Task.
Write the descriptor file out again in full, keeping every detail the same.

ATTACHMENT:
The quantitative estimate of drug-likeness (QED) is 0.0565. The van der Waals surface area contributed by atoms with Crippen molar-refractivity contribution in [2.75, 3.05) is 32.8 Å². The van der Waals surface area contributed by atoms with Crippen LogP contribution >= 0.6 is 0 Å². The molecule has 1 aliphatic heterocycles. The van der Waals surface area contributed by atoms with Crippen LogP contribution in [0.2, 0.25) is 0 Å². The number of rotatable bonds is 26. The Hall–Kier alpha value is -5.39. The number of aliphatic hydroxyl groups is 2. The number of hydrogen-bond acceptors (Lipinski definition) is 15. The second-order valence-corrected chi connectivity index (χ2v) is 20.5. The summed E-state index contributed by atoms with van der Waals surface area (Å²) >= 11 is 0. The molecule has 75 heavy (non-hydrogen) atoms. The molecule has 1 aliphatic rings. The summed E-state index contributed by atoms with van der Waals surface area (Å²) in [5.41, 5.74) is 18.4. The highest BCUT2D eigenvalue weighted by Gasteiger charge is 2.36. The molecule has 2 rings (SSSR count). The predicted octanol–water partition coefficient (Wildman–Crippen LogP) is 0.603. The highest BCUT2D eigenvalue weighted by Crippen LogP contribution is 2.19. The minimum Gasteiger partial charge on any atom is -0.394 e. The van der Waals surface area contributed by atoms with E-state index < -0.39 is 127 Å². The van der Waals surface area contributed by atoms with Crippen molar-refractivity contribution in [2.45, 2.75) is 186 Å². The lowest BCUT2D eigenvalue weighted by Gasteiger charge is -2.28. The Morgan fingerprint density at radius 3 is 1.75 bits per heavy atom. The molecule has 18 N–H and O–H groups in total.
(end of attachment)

The quantitative estimate of drug-likeness (QED) is 0.0565. The van der Waals surface area contributed by atoms with Crippen molar-refractivity contribution in [2.75, 3.05) is 32.8 Å². The van der Waals surface area contributed by atoms with Crippen LogP contribution >= 0.6 is 0 Å². The molecule has 1 aliphatic heterocycles. The van der Waals surface area contributed by atoms with Crippen LogP contribution in [0.2, 0.25) is 0 Å². The number of rotatable bonds is 26. The Hall–Kier alpha value is -5.39. The number of aliphatic hydroxyl groups is 2. The number of hydrogen-bond acceptors (Lipinski definition) is 15. The second-order valence-corrected chi connectivity index (χ2v) is 20.5. The summed E-state index contributed by atoms with van der Waals surface area (Å²) >= 11 is 0. The molecule has 75 heavy (non-hydrogen) atoms. The molecule has 1 aliphatic rings. The summed E-state index contributed by atoms with van der Waals surface area (Å²) in [5.41, 5.74) is 18.4. The highest BCUT2D eigenvalue weighted by Gasteiger charge is 2.36. The molecule has 2 rings (SSSR count). The predicted octanol–water partition coefficient (Wildman–Crippen LogP) is 0.603. The highest BCUT2D eigenvalue weighted by Crippen LogP contribution is 2.19. The minimum Gasteiger partial charge on any atom is -0.394 e. The van der Waals surface area contributed by atoms with E-state index < -0.39 is 127 Å². The van der Waals surface area contributed by atoms with Crippen molar-refractivity contribution in [2.45, 2.75) is 186 Å². The lowest BCUT2D eigenvalue weighted by Gasteiger charge is -2.28. The Morgan fingerprint density at radius 3 is 1.75 bits per heavy atom. The molecule has 18 N–H and O–H groups in total.